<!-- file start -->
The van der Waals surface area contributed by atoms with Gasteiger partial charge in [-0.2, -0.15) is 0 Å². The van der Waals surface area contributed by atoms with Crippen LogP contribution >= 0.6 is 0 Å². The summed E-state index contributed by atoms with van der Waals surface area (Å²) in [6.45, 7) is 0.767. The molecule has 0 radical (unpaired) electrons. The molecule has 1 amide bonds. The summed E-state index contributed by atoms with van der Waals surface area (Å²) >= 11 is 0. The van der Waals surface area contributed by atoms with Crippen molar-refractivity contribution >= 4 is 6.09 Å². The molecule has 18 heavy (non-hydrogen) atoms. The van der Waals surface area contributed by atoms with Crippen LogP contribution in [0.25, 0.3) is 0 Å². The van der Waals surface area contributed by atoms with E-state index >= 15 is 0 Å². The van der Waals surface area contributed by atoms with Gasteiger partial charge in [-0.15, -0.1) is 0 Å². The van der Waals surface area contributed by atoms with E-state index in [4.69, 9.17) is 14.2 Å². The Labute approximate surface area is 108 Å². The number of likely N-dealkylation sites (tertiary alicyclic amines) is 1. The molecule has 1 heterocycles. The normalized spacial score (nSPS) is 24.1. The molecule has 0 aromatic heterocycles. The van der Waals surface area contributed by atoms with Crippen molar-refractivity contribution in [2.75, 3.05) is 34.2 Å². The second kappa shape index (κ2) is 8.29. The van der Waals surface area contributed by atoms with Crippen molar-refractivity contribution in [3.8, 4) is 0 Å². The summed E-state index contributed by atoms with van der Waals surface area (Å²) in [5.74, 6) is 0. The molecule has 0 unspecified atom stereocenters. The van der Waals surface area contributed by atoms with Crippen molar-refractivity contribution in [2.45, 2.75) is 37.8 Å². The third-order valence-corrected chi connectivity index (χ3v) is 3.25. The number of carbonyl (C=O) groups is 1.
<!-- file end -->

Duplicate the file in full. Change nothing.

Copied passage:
The van der Waals surface area contributed by atoms with Gasteiger partial charge in [-0.2, -0.15) is 0 Å². The van der Waals surface area contributed by atoms with Crippen LogP contribution >= 0.6 is 0 Å². The summed E-state index contributed by atoms with van der Waals surface area (Å²) in [6.45, 7) is 0.767. The molecule has 0 radical (unpaired) electrons. The molecule has 1 amide bonds. The summed E-state index contributed by atoms with van der Waals surface area (Å²) >= 11 is 0. The van der Waals surface area contributed by atoms with Crippen molar-refractivity contribution >= 4 is 6.09 Å². The molecule has 18 heavy (non-hydrogen) atoms. The van der Waals surface area contributed by atoms with Crippen LogP contribution in [0.25, 0.3) is 0 Å². The van der Waals surface area contributed by atoms with E-state index >= 15 is 0 Å². The van der Waals surface area contributed by atoms with Gasteiger partial charge in [-0.15, -0.1) is 0 Å². The van der Waals surface area contributed by atoms with E-state index in [4.69, 9.17) is 14.2 Å². The Labute approximate surface area is 108 Å². The number of likely N-dealkylation sites (tertiary alicyclic amines) is 1. The molecule has 1 heterocycles. The normalized spacial score (nSPS) is 24.1. The molecule has 0 aromatic heterocycles. The van der Waals surface area contributed by atoms with Crippen molar-refractivity contribution in [2.75, 3.05) is 34.2 Å². The second kappa shape index (κ2) is 8.29. The van der Waals surface area contributed by atoms with Crippen molar-refractivity contribution in [3.8, 4) is 0 Å². The summed E-state index contributed by atoms with van der Waals surface area (Å²) in [5.74, 6) is 0. The molecule has 0 unspecified atom stereocenters. The van der Waals surface area contributed by atoms with Crippen molar-refractivity contribution in [2.45, 2.75) is 37.8 Å². The third-order valence-corrected chi connectivity index (χ3v) is 3.25. The number of carbonyl (C=O) groups is 1.